U.S. securities regulators are urging special purpose acquisition companies, or SPACs, to strengthen disclosures related to potential conflicts of interest, compensation incentives and other critical information for investors.
The guidance this week from the U.S. Securities and Exchange Commission comes as SPACs, or blank-check companies, become more prevalent among cannabis and mainstream companies seeking a quicker way to go public.
The marijuana industry is seeing a rise in SPAC-related deals.
Two cannabis SPACS, Silver Spike Acquisition and Subversive Capital Acquisition, recently announced deals valued at more than $2 billion.
In the biggest deal, Silver Spike is taking Weedmaps, a California-based advertising platform for cannabis retailers, public with a $1.5 billion valuation.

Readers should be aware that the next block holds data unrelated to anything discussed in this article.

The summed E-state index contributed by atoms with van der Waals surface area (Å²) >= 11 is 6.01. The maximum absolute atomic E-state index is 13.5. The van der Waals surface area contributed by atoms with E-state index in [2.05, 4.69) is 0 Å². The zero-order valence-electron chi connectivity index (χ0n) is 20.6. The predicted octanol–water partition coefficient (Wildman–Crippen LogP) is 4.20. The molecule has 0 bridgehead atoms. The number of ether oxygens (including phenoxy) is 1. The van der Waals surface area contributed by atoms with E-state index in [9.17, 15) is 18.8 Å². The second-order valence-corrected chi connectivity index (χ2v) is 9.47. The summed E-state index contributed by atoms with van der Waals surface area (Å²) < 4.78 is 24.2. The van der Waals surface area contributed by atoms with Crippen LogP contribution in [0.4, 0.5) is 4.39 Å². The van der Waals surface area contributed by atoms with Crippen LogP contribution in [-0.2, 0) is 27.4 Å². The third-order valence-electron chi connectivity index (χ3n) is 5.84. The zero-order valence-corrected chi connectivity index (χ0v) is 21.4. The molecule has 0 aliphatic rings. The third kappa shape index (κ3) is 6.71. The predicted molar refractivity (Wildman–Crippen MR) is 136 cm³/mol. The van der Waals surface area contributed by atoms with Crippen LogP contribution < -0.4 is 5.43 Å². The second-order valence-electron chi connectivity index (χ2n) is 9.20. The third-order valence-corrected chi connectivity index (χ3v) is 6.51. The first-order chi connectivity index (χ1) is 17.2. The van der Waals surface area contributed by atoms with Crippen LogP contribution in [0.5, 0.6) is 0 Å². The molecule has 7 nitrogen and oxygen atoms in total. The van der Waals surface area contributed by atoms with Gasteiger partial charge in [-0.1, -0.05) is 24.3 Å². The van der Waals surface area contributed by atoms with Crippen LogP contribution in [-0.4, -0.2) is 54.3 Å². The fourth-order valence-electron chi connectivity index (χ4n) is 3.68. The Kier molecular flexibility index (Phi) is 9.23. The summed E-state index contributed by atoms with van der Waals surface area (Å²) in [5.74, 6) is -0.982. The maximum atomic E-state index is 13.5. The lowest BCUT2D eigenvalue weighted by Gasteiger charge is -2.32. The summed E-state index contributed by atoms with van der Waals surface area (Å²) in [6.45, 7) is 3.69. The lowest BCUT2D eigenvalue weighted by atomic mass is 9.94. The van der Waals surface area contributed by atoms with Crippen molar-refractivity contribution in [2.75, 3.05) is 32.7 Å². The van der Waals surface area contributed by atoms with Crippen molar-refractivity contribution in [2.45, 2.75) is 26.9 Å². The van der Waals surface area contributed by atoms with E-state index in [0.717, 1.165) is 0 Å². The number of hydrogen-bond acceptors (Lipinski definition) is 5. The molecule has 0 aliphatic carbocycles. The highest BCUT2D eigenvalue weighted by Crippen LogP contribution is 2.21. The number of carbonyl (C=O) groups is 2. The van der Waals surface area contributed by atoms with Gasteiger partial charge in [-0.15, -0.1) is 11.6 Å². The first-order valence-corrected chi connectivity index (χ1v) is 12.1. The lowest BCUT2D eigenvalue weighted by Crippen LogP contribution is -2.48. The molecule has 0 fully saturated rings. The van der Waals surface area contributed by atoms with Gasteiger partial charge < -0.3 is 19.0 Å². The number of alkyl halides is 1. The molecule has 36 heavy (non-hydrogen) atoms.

The SEC’s disclosure guidance is aimed at helping investors better evaluate a particular SPAC and the potential investment risks.
According to the SEC Division of Corporation Finance’s guidance, “The economic interests of the entity or management team that forms the SPAC … and the directors, officers and affiliates of a SPAC often differ from the economic interests of public shareholders which may lead to conflicts of interests as they evaluate and decide whether to recommend business combination transactions to shareholders.
“Clear disclosure regarding these potential conflicts of interest and the nature of the sponsors, directors, officers and affiliates’ economic interests in the SPAC is particularly important because these parties are generally responsible for negotiating the SPAC’s business combination transaction.”
The SEC also earlier this month published an investor bulletin to help investors better understand SPACs.
After a SPAC finds a target acquisition such as Weedmaps, disclosures increase to comply with SEC regulations governing any publicly held company, Law360 noted in its report.